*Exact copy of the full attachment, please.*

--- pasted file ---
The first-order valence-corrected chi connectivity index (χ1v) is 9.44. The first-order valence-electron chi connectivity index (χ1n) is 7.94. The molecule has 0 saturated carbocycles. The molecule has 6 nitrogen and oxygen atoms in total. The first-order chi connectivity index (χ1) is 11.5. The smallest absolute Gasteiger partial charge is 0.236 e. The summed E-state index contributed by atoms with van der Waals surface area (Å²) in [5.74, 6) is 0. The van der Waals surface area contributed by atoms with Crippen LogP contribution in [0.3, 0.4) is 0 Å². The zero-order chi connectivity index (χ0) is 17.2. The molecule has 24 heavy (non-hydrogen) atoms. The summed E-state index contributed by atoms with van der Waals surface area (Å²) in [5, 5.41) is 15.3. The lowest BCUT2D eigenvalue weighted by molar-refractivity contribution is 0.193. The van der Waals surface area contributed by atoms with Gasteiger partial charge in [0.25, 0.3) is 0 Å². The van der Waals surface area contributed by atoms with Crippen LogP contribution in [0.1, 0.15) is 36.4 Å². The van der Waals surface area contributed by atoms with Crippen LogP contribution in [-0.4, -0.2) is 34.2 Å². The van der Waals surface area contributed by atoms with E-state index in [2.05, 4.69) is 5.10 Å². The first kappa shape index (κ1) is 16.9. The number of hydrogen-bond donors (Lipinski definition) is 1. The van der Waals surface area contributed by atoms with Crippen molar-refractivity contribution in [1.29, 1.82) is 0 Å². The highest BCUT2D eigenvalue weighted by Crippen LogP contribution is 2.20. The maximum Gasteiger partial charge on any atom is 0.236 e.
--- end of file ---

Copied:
The first-order valence-corrected chi connectivity index (χ1v) is 9.44. The first-order valence-electron chi connectivity index (χ1n) is 7.94. The molecule has 0 saturated carbocycles. The molecule has 6 nitrogen and oxygen atoms in total. The first-order chi connectivity index (χ1) is 11.5. The smallest absolute Gasteiger partial charge is 0.236 e. The summed E-state index contributed by atoms with van der Waals surface area (Å²) in [5.74, 6) is 0. The van der Waals surface area contributed by atoms with Crippen LogP contribution in [0.3, 0.4) is 0 Å². The zero-order chi connectivity index (χ0) is 17.2. The molecule has 24 heavy (non-hydrogen) atoms. The summed E-state index contributed by atoms with van der Waals surface area (Å²) in [5, 5.41) is 15.3. The lowest BCUT2D eigenvalue weighted by molar-refractivity contribution is 0.193. The van der Waals surface area contributed by atoms with Gasteiger partial charge in [0.25, 0.3) is 0 Å². The van der Waals surface area contributed by atoms with Crippen LogP contribution in [0.1, 0.15) is 36.4 Å². The van der Waals surface area contributed by atoms with Crippen LogP contribution in [-0.4, -0.2) is 34.2 Å². The van der Waals surface area contributed by atoms with E-state index in [2.05, 4.69) is 5.10 Å². The first kappa shape index (κ1) is 16.9. The number of hydrogen-bond donors (Lipinski definition) is 1. The van der Waals surface area contributed by atoms with Crippen molar-refractivity contribution in [1.29, 1.82) is 0 Å². The highest BCUT2D eigenvalue weighted by Crippen LogP contribution is 2.20. The maximum Gasteiger partial charge on any atom is 0.236 e.